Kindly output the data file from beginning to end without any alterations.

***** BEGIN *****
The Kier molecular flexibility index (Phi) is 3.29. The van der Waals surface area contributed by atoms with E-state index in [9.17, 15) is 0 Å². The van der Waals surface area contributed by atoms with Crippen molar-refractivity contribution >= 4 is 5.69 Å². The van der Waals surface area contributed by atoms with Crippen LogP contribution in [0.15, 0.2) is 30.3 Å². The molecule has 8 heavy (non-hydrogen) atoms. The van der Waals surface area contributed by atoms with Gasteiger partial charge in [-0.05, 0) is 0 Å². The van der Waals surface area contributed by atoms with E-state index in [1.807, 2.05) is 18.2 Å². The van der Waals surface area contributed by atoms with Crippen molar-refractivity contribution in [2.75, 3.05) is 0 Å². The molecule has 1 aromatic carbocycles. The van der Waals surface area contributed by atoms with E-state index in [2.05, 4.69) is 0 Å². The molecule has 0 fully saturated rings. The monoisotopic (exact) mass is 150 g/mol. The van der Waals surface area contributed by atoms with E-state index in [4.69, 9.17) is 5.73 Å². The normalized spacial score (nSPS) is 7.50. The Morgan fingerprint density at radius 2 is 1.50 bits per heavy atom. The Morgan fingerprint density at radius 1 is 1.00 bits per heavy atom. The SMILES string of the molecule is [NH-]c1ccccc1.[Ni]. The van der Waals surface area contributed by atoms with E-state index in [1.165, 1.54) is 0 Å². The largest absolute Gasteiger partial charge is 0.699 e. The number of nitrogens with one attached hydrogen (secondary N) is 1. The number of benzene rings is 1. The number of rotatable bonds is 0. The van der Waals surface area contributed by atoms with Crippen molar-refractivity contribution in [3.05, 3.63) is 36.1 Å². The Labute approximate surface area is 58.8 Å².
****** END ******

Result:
The Kier molecular flexibility index (Phi) is 3.29. The van der Waals surface area contributed by atoms with E-state index in [9.17, 15) is 0 Å². The van der Waals surface area contributed by atoms with Crippen molar-refractivity contribution >= 4 is 5.69 Å². The van der Waals surface area contributed by atoms with Crippen LogP contribution in [0.15, 0.2) is 30.3 Å². The molecule has 8 heavy (non-hydrogen) atoms. The van der Waals surface area contributed by atoms with Gasteiger partial charge in [-0.05, 0) is 0 Å². The van der Waals surface area contributed by atoms with E-state index in [1.807, 2.05) is 18.2 Å². The van der Waals surface area contributed by atoms with Crippen molar-refractivity contribution in [2.75, 3.05) is 0 Å². The molecule has 1 aromatic carbocycles. The van der Waals surface area contributed by atoms with E-state index in [2.05, 4.69) is 0 Å². The molecule has 0 fully saturated rings. The monoisotopic (exact) mass is 150 g/mol. The van der Waals surface area contributed by atoms with E-state index in [4.69, 9.17) is 5.73 Å². The normalized spacial score (nSPS) is 7.50. The Morgan fingerprint density at radius 2 is 1.50 bits per heavy atom. The Morgan fingerprint density at radius 1 is 1.00 bits per heavy atom. The SMILES string of the molecule is [NH-]c1ccccc1.[Ni]. The van der Waals surface area contributed by atoms with E-state index in [1.165, 1.54) is 0 Å². The largest absolute Gasteiger partial charge is 0.699 e. The number of nitrogens with one attached hydrogen (secondary N) is 1. The number of benzene rings is 1. The number of rotatable bonds is 0. The van der Waals surface area contributed by atoms with Crippen molar-refractivity contribution in [3.05, 3.63) is 36.1 Å². The Labute approximate surface area is 58.8 Å².